Strange Bedfellows

North and South Coast Politicos Come Together for Measure

by Nick Welsh

Measure%20D%20Jordan.jpgElected officials representing the often
acrimonious polarities of Santa Barbara County — both geographical
and ideological — gathered on Tuesday for an unprecedented display
of political unity on behalf of Measure D, the sales tax surcharge
meant to help ameliorate local freeway congestion. Joining the
usual coterie of slow-growth, predominantly liberal South Coast
politicians at a press conference held at Santa Barbara City Hall
were a handful of conservative North County politicos: 4th District
Supervisor Joni Gray, Santa Maria City Councilmembers Marty
Mariscal and Alice Patino, and Guadalupe Mayor Lupe Alvarez.
Together the group expressed support for the extension of the
original Measure D — a half-cent tax surcharge approved by voters
countywide in 1989 — and called for a quarter-cent addition to the
tax. If approved by voters in November, the new Measure D is
expected to generate $1.5 billion over the next 30 years, the great
bulk of which will go toward funding freeway decongestion projects.
The existing Measure D — which won’t expire until 2009 — has raised
$350 million thus far.

Measure%20D%20Salud%20%26%20Joni.jpgOf those gathered, Marty Mariscal’s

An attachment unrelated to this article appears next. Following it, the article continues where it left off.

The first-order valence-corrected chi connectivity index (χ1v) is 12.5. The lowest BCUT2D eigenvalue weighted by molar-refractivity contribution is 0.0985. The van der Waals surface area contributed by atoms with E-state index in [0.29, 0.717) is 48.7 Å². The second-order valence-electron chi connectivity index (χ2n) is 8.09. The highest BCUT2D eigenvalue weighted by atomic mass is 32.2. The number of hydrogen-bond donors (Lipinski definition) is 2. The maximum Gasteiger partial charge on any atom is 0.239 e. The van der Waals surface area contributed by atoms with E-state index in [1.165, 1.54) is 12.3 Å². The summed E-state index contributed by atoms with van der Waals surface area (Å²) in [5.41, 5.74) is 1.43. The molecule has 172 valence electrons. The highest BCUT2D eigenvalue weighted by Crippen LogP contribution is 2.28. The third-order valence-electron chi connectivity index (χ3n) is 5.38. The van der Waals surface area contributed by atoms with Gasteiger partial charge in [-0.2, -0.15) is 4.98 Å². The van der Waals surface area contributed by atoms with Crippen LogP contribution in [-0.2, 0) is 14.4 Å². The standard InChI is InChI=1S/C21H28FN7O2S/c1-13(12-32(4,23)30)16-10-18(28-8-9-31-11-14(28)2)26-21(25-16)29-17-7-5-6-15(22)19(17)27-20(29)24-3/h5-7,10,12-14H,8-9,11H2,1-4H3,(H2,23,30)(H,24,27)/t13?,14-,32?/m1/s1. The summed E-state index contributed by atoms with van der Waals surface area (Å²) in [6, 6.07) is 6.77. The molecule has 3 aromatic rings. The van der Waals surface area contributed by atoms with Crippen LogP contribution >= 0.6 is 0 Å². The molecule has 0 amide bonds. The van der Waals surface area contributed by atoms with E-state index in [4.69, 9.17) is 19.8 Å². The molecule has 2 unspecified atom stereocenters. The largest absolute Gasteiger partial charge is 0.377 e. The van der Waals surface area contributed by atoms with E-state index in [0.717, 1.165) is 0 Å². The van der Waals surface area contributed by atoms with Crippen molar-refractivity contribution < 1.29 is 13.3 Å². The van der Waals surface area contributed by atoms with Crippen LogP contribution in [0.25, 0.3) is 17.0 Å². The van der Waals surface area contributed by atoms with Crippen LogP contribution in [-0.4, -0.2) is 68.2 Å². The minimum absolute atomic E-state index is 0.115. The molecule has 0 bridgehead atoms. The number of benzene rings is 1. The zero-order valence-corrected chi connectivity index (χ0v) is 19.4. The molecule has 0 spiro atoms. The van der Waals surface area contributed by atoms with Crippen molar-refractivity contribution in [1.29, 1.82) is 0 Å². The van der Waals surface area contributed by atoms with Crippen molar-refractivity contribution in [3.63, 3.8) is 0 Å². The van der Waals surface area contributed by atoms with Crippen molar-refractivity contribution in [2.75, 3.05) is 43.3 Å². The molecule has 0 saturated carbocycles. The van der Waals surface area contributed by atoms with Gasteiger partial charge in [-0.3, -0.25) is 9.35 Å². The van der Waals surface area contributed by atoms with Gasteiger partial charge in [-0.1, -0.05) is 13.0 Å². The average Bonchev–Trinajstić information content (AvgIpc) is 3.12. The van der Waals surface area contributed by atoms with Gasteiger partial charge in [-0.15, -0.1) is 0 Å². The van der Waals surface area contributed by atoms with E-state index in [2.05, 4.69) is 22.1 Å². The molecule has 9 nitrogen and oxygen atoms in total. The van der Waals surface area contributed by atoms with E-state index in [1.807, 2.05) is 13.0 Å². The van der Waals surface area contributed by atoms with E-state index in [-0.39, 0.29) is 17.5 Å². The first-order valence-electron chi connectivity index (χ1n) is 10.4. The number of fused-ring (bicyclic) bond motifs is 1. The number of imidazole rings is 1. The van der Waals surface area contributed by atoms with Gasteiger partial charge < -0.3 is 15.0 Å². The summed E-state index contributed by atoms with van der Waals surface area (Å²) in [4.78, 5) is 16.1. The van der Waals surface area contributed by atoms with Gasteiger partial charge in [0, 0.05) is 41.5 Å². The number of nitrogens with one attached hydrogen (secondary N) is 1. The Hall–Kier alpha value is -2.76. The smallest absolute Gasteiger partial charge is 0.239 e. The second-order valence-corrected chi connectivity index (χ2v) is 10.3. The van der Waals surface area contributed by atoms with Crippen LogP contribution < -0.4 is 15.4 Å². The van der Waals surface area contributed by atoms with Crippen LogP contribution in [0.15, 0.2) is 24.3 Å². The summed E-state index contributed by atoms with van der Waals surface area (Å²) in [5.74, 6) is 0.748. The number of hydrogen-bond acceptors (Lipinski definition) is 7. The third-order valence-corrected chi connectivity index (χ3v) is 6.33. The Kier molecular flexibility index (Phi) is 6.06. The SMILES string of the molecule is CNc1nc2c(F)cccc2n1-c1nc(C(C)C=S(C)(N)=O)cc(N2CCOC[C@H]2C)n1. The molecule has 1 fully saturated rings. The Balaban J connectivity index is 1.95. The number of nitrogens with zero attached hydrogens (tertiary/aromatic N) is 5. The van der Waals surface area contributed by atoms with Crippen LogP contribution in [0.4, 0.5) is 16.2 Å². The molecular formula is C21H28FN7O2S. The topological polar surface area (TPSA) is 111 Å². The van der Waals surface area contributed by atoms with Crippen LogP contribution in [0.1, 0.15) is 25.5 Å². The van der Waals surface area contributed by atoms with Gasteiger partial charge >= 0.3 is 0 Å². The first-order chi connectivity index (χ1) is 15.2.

presence was perhaps the most striking; he has been outspoken in
his criticism of the spending priorities insisted upon by his South
Coast counterparts, notably a proposed commuter rail projected to
cost $26 million. Explaining his newfound support for Measure D,
Mariscal said, “I realized the North County will generate $750
million in sales tax revenues and the South will generate $750
million. If they want to spend some of their money on a commuter
rail, that’s their business. I hope it works. But if it doesn’t,
that money goes back into a kitty to widen the freeway.” The fact
that South Coast interests agreed to cede an additional $70 million
to the North to make this deal fly also played a role in Mariscal’s
change of heart.

Supervisor Joni Gray and Carpinteria City Councilmember Donna
Jordan both expressed strong support for the measure. Gray said
voters should ask themselves if they’ll be better off with or
without Measure D. For those who think they’d be better off without
the tax increase, Gray urged a tour of San Luis Obispo and Ventura
counties, where no equivalent to Measure D exists. “Then ask
yourself, ‘Wouldn’t I be better off with a quarter cent sales tax
increase?’” As for Jordan, she said that Measure D has paid for all
of Carpinteria’s major road repairs, and pointed out that without
it the small city would lose $750,000 a year. “In Carpinteria, we
have a saying about Measure D,” she said. “You can’t leave home
without it.”

But not everyone in Carpinteria is so enamored of Measure D.
Jordan’s fellow councilmember Greg Gandrud has filed a lawsuit
charging that some of the ballot arguments made in favor of the
measure are false and misleading. For example, he claims that only
39 percent of Measure D’s funds would be allocated to the nine
public works departments countywide for road repairs, not the 50
percent claimed. Advocates of Measure D have dismissed Gandrud’s
lawsuit as a frivolous measure designed to thwart the county’s
publishing deadline for ballot statements and arguments. That
deadline is next Monday. Superior Court Judge Denise de
Bellefeuille will hear Gandrud’s arguments on Friday.


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